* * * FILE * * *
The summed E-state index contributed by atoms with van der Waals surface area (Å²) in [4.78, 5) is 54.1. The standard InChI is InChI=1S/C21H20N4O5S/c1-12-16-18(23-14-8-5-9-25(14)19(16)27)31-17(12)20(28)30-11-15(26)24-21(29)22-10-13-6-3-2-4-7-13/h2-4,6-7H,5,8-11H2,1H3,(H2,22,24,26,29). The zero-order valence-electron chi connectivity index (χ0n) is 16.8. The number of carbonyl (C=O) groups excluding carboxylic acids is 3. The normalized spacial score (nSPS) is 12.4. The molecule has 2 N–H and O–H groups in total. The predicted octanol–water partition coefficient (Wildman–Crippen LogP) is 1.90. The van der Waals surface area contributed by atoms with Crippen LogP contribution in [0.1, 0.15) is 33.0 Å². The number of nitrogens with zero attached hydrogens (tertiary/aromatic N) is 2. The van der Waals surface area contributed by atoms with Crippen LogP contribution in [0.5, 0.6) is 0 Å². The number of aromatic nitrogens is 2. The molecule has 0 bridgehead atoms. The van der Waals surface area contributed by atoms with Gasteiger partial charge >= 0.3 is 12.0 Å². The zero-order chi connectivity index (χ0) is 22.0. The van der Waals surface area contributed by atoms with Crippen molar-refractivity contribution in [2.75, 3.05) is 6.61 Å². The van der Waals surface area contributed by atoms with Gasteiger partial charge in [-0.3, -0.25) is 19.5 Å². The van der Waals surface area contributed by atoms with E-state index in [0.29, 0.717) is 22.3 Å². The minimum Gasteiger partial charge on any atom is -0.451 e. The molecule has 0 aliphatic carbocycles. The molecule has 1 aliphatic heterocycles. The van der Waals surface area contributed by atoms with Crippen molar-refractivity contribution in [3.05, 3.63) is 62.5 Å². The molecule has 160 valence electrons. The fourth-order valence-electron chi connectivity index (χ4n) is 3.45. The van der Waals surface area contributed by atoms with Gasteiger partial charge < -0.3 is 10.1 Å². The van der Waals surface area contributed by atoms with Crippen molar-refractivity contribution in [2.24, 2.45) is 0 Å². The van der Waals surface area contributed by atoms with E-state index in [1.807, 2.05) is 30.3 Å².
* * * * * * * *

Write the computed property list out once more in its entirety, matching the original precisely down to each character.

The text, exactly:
The summed E-state index contributed by atoms with van der Waals surface area (Å²) in [4.78, 5) is 54.1. The standard InChI is InChI=1S/C21H20N4O5S/c1-12-16-18(23-14-8-5-9-25(14)19(16)27)31-17(12)20(28)30-11-15(26)24-21(29)22-10-13-6-3-2-4-7-13/h2-4,6-7H,5,8-11H2,1H3,(H2,22,24,26,29). The zero-order valence-electron chi connectivity index (χ0n) is 16.8. The number of carbonyl (C=O) groups excluding carboxylic acids is 3. The normalized spacial score (nSPS) is 12.4. The molecule has 2 N–H and O–H groups in total. The predicted octanol–water partition coefficient (Wildman–Crippen LogP) is 1.90. The van der Waals surface area contributed by atoms with Crippen LogP contribution in [0.1, 0.15) is 33.0 Å². The number of nitrogens with zero attached hydrogens (tertiary/aromatic N) is 2. The van der Waals surface area contributed by atoms with Crippen LogP contribution in [0.5, 0.6) is 0 Å². The number of aromatic nitrogens is 2. The molecule has 0 bridgehead atoms. The van der Waals surface area contributed by atoms with Gasteiger partial charge >= 0.3 is 12.0 Å². The zero-order chi connectivity index (χ0) is 22.0. The van der Waals surface area contributed by atoms with Crippen molar-refractivity contribution in [2.75, 3.05) is 6.61 Å². The van der Waals surface area contributed by atoms with Gasteiger partial charge in [-0.3, -0.25) is 19.5 Å². The van der Waals surface area contributed by atoms with E-state index in [0.29, 0.717) is 22.3 Å². The minimum Gasteiger partial charge on any atom is -0.451 e. The molecule has 0 aliphatic carbocycles. The molecule has 1 aliphatic heterocycles. The van der Waals surface area contributed by atoms with Crippen molar-refractivity contribution in [3.05, 3.63) is 62.5 Å². The molecule has 160 valence electrons. The fourth-order valence-electron chi connectivity index (χ4n) is 3.45. The van der Waals surface area contributed by atoms with Gasteiger partial charge < -0.3 is 10.1 Å². The van der Waals surface area contributed by atoms with Crippen molar-refractivity contribution in [2.24, 2.45) is 0 Å². The van der Waals surface area contributed by atoms with E-state index in [1.807, 2.05) is 30.3 Å².